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10-19-2010, 11:58 PM   #16
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You do have the 28-80mm?

Well, I thought you had no lens at all! ;-)

Don't sell ist, get the kit lens nonseless (giving you a cheap wide angle ability), and then go shooting for a year or something.
With these two lenses, you cover everything from wide angle to short tele, which will be everything you need in the beginning.

As your skills improve, you will invariably find the limitation sof these lenses, but until then, they will serve you well.
(In a year or two, your budget might have improved, and, more important: then you will know what you want - and not end up buying a lens you don't use at all.)

10-20-2010, 12:49 AM   #17
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Probably a reasonable fast 35mm (around f/2)
10-20-2010, 12:49 AM   #18
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Ok I will have to post some pictures. Because like I said I feel it's the lens sometimes (since I'm new to DSLR I know I am an amature but as far as composition I'm pretty good).
10-20-2010, 01:03 AM   #19
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Since you have a zoom to cover the most common focal lengths already I'd suggest a second hand prime: a Pentax-M 50 1.7 (general purpose) or a 28 2.8 (for a FOV better suited indoors), or maybe something similar from lesser known brands, where top IQ can be had for dirt cheap if you do your research dilligently (the review database on this site would be a good place to start). The shipping costs can be a deal killer though, but some sellers only charge the actual postal fees. In the UK, they have a cheap option for tracked delivery: "Royal Mail signed-for". I understand that this is only 2 £ on top of the postage itself, the rates for which which are quite reasonable with Royal Mail too, so your best bet might be US Mail in itself is on par, but tracking seems to add dispropotionately to the cost. is also good for old lenses, but delivery charges are a bit higher, also it seems that the crowd there really appreciates good old lenses - in my experience the prices themselves tend to get higher.

MF and stop-down metering are worth the trouble, IMHO, because they not only make good old lenses an option, thereby saving money, but help one to tune into the Force as it applies to photography. I believe the Force is especially strong with old, generally unapreciated lenses with high IQ, where you invest your trouble instead of money to discover it :-)

10-20-2010, 01:41 AM   #20

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I don't think Pentax made any 28-80 lenses that were that good - I know my first SLR was a Pentax (ZX-50, I think) with two kit lenses - one was the F 35-80mm F4-5.6 and the other was the F 80-200mm F4.7-5.6. I really liked the control layout and ease of use of the camera for a beginner, but the picture quality was always less than I expected. I also had access to an older manual Minolta SLR with a Manual Focus 50mm lens that gave much sharper and better photos. At the time I didn't understand why and was frustrated, but I continued to use the Pentax with its degraded IQ because of its flexibility and ease of use with the kit zooms. Now of course I fully understand - not only are 50mm primes higher quality, but those zooms were some of the worst lenses Pentax ever made, according the the forum ratings. Even as a novice I recognized the quality wasn't there. I don't think your lens is quite as bad, but it's of a similar era and apparently is not that good either.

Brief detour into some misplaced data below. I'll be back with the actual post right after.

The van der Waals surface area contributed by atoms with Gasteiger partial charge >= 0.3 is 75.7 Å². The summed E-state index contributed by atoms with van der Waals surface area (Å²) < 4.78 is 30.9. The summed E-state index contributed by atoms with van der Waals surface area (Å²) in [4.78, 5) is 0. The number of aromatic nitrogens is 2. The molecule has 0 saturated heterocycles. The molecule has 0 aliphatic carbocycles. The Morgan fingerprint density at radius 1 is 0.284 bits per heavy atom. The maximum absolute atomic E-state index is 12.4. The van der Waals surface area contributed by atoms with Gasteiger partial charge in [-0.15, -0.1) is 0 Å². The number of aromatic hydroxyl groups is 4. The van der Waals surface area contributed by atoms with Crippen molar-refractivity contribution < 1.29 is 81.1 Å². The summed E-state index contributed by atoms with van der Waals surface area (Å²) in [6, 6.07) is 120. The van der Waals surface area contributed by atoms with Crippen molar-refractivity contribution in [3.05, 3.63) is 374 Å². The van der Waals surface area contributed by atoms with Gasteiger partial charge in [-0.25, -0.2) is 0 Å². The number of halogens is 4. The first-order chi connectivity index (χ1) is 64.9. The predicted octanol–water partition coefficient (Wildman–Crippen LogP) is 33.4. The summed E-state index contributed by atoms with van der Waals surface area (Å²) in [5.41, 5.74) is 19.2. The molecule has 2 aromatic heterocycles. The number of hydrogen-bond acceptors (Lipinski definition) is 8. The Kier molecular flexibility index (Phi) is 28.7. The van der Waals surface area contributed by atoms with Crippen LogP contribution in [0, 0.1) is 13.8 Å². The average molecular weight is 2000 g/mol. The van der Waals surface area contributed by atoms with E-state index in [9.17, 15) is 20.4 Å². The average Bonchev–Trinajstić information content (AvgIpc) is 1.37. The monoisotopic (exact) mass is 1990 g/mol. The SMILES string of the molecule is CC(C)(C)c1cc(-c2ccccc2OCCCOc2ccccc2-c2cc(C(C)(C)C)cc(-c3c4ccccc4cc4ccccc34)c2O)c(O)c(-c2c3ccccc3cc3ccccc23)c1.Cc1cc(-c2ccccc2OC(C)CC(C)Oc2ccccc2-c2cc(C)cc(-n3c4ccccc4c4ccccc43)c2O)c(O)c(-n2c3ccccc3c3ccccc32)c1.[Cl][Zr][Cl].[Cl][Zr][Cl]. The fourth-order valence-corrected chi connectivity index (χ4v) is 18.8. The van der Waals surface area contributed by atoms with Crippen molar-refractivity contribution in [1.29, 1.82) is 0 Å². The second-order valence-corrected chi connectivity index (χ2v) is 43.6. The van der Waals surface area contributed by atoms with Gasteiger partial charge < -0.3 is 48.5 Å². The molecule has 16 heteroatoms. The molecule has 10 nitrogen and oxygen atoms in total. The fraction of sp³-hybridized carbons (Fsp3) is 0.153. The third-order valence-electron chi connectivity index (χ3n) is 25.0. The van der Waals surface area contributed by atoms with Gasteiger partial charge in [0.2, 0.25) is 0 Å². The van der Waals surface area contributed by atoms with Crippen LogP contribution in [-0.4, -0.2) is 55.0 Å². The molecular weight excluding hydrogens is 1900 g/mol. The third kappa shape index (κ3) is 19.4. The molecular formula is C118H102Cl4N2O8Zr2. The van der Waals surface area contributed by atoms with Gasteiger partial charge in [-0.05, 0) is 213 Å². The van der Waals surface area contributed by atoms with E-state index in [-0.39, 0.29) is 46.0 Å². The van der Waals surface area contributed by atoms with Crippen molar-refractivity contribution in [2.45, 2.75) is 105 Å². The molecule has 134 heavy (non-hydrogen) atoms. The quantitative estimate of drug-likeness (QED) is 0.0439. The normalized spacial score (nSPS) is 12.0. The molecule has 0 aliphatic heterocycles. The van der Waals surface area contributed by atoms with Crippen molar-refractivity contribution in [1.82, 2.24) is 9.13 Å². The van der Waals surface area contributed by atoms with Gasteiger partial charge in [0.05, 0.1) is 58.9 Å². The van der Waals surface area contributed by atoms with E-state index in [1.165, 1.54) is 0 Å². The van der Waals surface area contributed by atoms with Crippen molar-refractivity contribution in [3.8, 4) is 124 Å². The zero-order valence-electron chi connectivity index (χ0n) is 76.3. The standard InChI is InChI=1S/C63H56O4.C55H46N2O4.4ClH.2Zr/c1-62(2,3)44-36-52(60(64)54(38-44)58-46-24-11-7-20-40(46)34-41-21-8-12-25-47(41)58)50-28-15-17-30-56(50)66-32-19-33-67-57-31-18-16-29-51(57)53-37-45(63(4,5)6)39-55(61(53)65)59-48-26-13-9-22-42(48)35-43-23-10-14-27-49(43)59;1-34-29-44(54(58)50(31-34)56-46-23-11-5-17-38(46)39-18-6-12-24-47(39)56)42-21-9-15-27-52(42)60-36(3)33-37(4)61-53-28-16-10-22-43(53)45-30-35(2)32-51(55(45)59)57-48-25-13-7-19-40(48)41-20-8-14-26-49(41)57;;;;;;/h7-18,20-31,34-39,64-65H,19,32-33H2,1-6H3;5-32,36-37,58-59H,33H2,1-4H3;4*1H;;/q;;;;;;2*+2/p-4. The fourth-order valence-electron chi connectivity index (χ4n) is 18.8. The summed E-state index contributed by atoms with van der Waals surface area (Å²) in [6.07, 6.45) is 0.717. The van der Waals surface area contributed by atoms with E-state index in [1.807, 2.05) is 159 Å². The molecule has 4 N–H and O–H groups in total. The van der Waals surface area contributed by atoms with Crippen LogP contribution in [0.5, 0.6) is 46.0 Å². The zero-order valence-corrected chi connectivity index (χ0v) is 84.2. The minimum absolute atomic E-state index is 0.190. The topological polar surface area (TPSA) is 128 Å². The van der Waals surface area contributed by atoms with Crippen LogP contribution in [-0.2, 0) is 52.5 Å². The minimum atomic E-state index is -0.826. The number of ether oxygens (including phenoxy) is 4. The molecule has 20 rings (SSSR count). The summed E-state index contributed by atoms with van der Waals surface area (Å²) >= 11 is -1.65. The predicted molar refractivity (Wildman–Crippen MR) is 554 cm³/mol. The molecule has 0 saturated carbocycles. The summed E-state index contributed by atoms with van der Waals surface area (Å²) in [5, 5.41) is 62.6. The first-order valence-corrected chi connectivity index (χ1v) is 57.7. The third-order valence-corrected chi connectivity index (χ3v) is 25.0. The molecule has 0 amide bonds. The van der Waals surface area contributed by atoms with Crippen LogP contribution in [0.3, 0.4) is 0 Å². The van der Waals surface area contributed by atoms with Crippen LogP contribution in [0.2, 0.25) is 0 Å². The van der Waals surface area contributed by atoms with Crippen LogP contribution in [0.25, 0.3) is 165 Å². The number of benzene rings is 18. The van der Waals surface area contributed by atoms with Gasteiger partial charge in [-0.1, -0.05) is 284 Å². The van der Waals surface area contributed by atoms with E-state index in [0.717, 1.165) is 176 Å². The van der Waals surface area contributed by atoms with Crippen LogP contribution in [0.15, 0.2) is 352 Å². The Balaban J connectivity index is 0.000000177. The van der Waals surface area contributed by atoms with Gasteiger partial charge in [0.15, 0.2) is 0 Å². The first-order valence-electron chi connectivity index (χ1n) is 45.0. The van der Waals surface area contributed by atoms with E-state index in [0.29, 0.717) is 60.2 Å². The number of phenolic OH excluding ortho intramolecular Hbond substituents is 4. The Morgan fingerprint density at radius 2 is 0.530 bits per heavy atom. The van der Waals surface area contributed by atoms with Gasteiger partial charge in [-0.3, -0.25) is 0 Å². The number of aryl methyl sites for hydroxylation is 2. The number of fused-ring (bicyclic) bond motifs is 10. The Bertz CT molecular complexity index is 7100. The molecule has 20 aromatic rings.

If you get one of the lenses mentioned it may ease your frustration as you see the IQ you should be getting. In fact, you might be able to pick up a cheap DAL 18-55 and an A50/2.0 for about $100 for the pair - I think that would get you started. But I still like the IQ on the other lenses I mentioned better - and I agree with jolepp about it being worth the trouble to use a Manual Focus lens - although the A series is easier to start with.

USPS can ship a 2 pound package to Japan for less than $18 - you could get one or two lenses sent for that. And the dollar to yen exchange rate is in your favor right now.
10-20-2010, 02:54 AM   #21
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Isn't A also manual focus?
(but more comfortable to use than M, as Av mode should work? - Don't know to much about A, don't own any, but that's what I read...)
10-20-2010, 06:38 AM   #22
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If you are careful, and scour pawn shops and camera stores that sell used lenses, you should do quite well.

In my collection, please note the following purchases.

M42 lenses
vivitar 28mm F2.5 $9
Helios 58mm F2 $13
SMC Tak 135F3.5 $35 (Slow aperture blades)

K mount and other
Tamron 28mmF2.5 (nikon mount) $10
sigma 28mm F2.8 macro in KA mount $30
SMC-FA 28-80 F3.5-4.5 $10 (broken power zoom mode switch, but otherwise fully functional)
SMC -M 50mmF2 $10

You could almost have the entire lot for $100,

I don't know what is available where you live, but very close to me is Henry's outlet store. It is very easy to find old plastic body FA and FA-J kit lenses like the FA-J 18-35 and FA 28-80 lenses for $30 in the scrap bin, there are even the 55-300 type lenses there. so you could have a cheap AF 2-3 zoom kit for about $100

Optically they will give up something, compared to the best of new lenses, but if you want to get started in a hurry, it is possible.

Also check local thrift stores and pawn shops. ALthough MF, I passed up a complete P30 kit, with an A50F1.7, a 28-80 and 70-200 all for $80, because I had no use for it.

there are options out there if you can look around and wait a little